James Furman Kemp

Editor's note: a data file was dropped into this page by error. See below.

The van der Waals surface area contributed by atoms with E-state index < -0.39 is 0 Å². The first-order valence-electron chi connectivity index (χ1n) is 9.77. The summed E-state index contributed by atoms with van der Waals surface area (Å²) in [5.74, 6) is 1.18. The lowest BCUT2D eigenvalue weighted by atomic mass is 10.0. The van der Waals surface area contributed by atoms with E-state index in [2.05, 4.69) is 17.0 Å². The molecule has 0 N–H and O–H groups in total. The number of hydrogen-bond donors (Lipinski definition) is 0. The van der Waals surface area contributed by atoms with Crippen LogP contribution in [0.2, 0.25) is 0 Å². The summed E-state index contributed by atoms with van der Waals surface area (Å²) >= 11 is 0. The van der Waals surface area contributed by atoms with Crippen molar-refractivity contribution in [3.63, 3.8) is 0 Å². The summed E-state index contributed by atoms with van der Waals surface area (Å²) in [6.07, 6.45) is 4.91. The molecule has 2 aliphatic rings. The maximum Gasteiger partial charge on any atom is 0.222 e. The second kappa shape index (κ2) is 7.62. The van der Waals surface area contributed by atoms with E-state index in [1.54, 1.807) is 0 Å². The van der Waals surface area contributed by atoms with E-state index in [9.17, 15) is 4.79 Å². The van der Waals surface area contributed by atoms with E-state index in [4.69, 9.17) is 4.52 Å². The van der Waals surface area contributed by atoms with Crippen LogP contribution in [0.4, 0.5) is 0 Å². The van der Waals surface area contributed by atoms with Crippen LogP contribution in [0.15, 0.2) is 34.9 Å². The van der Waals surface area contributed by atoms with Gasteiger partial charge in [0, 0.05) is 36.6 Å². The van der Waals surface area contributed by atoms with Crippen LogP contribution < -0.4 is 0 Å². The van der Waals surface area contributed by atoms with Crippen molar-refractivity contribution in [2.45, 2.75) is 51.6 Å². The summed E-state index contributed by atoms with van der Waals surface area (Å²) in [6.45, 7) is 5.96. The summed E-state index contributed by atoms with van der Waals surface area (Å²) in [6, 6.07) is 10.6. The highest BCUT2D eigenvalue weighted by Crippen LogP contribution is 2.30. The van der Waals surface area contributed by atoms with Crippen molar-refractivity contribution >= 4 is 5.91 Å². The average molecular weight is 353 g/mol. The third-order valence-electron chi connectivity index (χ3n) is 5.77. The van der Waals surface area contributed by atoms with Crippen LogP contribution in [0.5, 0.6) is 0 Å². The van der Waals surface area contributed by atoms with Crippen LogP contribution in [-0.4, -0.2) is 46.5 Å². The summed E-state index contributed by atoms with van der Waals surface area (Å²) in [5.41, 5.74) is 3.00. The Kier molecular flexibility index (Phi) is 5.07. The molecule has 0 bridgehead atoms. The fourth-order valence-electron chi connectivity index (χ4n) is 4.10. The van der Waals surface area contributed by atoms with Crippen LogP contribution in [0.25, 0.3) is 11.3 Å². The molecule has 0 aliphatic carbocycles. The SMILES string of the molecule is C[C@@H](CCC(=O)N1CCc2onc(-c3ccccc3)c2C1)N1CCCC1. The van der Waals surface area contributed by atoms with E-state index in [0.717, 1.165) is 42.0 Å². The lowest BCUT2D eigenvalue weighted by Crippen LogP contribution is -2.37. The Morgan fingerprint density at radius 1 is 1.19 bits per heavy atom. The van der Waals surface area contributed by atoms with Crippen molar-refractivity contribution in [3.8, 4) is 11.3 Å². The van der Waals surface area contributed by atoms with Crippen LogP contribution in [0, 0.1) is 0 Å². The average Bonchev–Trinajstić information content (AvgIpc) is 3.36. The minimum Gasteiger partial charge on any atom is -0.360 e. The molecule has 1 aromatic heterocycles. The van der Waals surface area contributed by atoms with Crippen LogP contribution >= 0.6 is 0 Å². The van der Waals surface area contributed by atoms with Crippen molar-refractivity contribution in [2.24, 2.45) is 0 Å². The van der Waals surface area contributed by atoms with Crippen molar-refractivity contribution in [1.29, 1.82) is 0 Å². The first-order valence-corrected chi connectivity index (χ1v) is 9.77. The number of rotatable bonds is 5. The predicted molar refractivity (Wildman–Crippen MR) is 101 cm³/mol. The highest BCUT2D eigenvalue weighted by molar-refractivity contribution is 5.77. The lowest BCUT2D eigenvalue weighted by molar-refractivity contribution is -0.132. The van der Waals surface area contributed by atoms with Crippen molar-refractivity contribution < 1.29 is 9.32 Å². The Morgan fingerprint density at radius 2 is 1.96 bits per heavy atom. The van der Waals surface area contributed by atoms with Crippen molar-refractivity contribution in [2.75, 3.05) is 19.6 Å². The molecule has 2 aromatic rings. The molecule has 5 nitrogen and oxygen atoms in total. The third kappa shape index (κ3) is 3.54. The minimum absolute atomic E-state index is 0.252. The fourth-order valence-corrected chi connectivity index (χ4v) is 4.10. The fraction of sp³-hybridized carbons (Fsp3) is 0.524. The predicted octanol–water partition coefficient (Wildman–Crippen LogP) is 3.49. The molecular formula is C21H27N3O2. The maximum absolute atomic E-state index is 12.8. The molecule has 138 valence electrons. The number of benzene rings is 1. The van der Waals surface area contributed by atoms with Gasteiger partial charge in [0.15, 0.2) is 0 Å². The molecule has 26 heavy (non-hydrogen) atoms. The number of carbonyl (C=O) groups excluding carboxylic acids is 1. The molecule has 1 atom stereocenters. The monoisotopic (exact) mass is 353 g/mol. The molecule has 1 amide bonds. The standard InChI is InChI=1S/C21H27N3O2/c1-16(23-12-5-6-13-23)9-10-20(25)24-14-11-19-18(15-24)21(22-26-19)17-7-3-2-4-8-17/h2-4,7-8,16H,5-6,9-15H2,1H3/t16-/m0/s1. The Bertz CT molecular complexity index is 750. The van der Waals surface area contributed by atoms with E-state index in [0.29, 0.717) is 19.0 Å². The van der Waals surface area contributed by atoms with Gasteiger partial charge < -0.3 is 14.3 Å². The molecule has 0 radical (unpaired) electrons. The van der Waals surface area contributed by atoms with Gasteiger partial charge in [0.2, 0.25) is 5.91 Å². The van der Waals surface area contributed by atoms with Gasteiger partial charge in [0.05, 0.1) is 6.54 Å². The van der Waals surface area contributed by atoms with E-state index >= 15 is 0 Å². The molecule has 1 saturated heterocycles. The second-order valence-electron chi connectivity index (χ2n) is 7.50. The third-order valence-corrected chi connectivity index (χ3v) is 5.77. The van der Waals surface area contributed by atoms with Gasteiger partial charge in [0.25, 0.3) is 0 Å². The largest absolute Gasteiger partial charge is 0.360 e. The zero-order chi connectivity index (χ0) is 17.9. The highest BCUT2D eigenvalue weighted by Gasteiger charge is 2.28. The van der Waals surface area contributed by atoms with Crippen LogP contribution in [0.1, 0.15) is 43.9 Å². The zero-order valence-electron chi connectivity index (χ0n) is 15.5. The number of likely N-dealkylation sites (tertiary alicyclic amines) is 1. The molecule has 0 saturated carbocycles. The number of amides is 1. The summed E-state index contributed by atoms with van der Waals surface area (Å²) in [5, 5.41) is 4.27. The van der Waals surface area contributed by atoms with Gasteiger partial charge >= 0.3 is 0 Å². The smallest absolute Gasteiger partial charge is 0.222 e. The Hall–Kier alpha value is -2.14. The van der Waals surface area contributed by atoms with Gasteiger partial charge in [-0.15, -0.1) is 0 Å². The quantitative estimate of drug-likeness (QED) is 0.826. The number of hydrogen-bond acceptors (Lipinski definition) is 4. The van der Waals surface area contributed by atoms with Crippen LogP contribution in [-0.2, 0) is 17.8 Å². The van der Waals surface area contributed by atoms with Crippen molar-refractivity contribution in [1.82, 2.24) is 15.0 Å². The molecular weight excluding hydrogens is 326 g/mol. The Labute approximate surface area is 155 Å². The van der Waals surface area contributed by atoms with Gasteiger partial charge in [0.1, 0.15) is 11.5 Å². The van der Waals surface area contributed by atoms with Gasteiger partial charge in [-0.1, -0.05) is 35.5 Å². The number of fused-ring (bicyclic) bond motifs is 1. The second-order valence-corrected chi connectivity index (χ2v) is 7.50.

James Furman Kemp was born in the City of New York on August 14, 1851), and passed away at Great Neck, Long Island, N. Y., on November 17, 1926, in the sixty-seventh year of his age. When this boy James, who was destined to attain marked distinction in the world of science reached school age, he was sent by his parents to Lockwood's Academy in Brooklyn and later to Adelphi Academy, now known as Adelphi College, in the same city, from which he graduated in 1876. From the first he took a keen interest in natural history and was an industrious collector, especially in the field of botany. From Adelphi College he went to Amherst, from which he graduated as Bachelor of Arts in 1881. After leaving Amherst he entered the Columbia School of Mines where he followed a course of more technical training, graduating in the year 1884 with the degree of Engineer of Mines. Once again, at Columbia, he had the good fortune to come under the influence of an inspiring teacher, Dr. John Strong Newberry, the distinguished geologist and palaeontologist, and it was through Newberry's influence that his attention was directed definitely to the study of geology as his life's work. He then took the wise course of going abroad to continue his studies and thus see the geology of other countries and the problems of geology from other viewpoints. While in Germany he became acquainted with Henry Shaler Williams, Professor of Geology in Cornell University, who was impressed by his character and ability. When Williams returned to Ithaca he requested the authorities of Cornell University to establish an assistantship in the department of geology and Professor Williams selected young Kemp for the place. Kemp put his foot on the first rung of the ladder of success in this appointment to a junior position on the staff of the department of geology at Cornell University in 1886. He eventually rose to the position of assistant professor at Cornell, where he remained until 1891. In this year he received a call from Columbia University to the position of adjunct professor of geology under his former teacher, Professor Newberry. He accepted this and upon the death of Professor Newberry in the following year he became head of the department of geology, which position he continued to occupy until the time of his death. He took a very keen and active interest in many of the great scientific societies. He was one of the group of thirteen men who in the year 1888 organized the Geological Society of America. He was a charter member of this Society and was its secretary for many years and, having served in almost every capacity in it, was elected as its president in 1921. He was president of the New York Academy of Science, and of the Society of Economic Geologists, and vice president of the American Association for the Advancement of Science. In 1912 he was elected president of the Mining and Metallurgical Society of America and received its gold medal in 1914 and was made an honorary member in 1917. He became a member of the American Institute of Mining and Metallurgical Engineers in 1891 and was on its board of management from 1896 to 1898. He was vice president of the society in 1903 and 1904 and president in 1912. He was also a member of the American Philosophical Society and of the American Association of Petroleum Geologists. In 1911 he was awarded the blue ribbon of scientific attainment in the United States by being elected to membership in the National Academy of Sciences. In addition to these he was elected a corresponding member of the Geological Society of London, the Geological Society of Stockholm, the Geological Society of Belgium, the Academy of Oslo, and the Canadian Institute of Mining and Metallurgy. His Alma Mater, Amherst, in 1906, conferred upon him the degrees of D.Sc. Honoris Causa, and in 1913 on the occasion of the meeting of the Twelfth International Geological Congress in Canada, McGill University awarded to him the honorary degree of LL.D. But while Professor Kemp was a man of very marked ability, wide knowledge, and widely recognized attainments, the outstanding characteristic which impressed itself at once on every one who met him, was his genial personality. Goodness and benevolence seemed to surround him like an aura and he met everyone with a display of interest which, as a matter of fact, he actually felt. Thus he made a friend of everyone he met. His students, who were naturally brought into close contact with him and who were often in especial need of help and encouragement, came to regard him rather as a father than a teacher and in after life, scattered as they were over every known part of the habitable world where mines exist or geological work is to be done, they retained for him a very special and peculiar affection. An excellent portrait of him, in oils, was presented to Columbia University by his former pupils, on the occasion of the celebration of the 250th anniversary of this University, and now hangs in the library of the department of geology in Schermerhorn Hall. Wherever he went engineers or mine managers, former students of his, appeared and welcomed him. A past president of the Geological Society of America in the course of a humorous address delivered at one of the annual dinners of this Society some years ago, remarked that it had been his fortune to travel through almost every part of North America and while in the course of his journeys he had visited many places which were "wild and woolly," he had never yet found one which was "un-Kempt"!